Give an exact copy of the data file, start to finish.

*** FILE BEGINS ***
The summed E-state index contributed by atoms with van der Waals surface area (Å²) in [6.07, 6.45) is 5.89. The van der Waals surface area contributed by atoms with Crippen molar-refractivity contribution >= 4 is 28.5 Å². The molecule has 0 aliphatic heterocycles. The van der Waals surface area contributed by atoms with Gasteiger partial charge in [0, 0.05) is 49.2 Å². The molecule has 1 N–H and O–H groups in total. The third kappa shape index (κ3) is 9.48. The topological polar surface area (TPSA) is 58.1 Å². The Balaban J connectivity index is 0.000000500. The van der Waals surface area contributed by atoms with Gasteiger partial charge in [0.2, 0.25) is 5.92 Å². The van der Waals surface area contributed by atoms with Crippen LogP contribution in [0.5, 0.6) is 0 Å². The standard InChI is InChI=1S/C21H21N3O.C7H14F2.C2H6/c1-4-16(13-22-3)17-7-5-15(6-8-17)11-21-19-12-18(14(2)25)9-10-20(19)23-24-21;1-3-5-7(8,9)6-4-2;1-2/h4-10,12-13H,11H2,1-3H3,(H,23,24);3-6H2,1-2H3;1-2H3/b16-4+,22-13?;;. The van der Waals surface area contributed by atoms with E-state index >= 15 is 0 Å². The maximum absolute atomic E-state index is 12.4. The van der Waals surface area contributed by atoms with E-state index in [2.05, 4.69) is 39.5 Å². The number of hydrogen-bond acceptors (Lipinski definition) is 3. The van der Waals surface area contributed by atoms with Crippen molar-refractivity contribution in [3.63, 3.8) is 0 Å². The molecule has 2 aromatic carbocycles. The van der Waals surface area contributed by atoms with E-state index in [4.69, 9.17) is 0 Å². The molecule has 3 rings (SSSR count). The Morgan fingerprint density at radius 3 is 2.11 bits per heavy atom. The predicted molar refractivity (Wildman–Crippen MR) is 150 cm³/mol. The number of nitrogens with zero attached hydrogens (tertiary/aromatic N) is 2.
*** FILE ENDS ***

The summed E-state index contributed by atoms with van der Waals surface area (Å²) in [6.07, 6.45) is 5.89. The van der Waals surface area contributed by atoms with Crippen molar-refractivity contribution >= 4 is 28.5 Å². The molecule has 0 aliphatic heterocycles. The van der Waals surface area contributed by atoms with Gasteiger partial charge in [0, 0.05) is 49.2 Å². The molecule has 1 N–H and O–H groups in total. The third kappa shape index (κ3) is 9.48. The topological polar surface area (TPSA) is 58.1 Å². The Balaban J connectivity index is 0.000000500. The van der Waals surface area contributed by atoms with Gasteiger partial charge in [0.2, 0.25) is 5.92 Å². The van der Waals surface area contributed by atoms with Crippen LogP contribution in [0.5, 0.6) is 0 Å². The standard InChI is InChI=1S/C21H21N3O.C7H14F2.C2H6/c1-4-16(13-22-3)17-7-5-15(6-8-17)11-21-19-12-18(14(2)25)9-10-20(19)23-24-21;1-3-5-7(8,9)6-4-2;1-2/h4-10,12-13H,11H2,1-3H3,(H,23,24);3-6H2,1-2H3;1-2H3/b16-4+,22-13?;;. The van der Waals surface area contributed by atoms with E-state index >= 15 is 0 Å². The maximum absolute atomic E-state index is 12.4. The van der Waals surface area contributed by atoms with E-state index in [2.05, 4.69) is 39.5 Å². The number of hydrogen-bond acceptors (Lipinski definition) is 3. The van der Waals surface area contributed by atoms with Crippen molar-refractivity contribution in [3.63, 3.8) is 0 Å². The molecule has 2 aromatic carbocycles. The van der Waals surface area contributed by atoms with E-state index in [4.69, 9.17) is 0 Å². The molecule has 3 rings (SSSR count). The Morgan fingerprint density at radius 3 is 2.11 bits per heavy atom. The predicted molar refractivity (Wildman–Crippen MR) is 150 cm³/mol. The number of nitrogens with zero attached hydrogens (tertiary/aromatic N) is 2.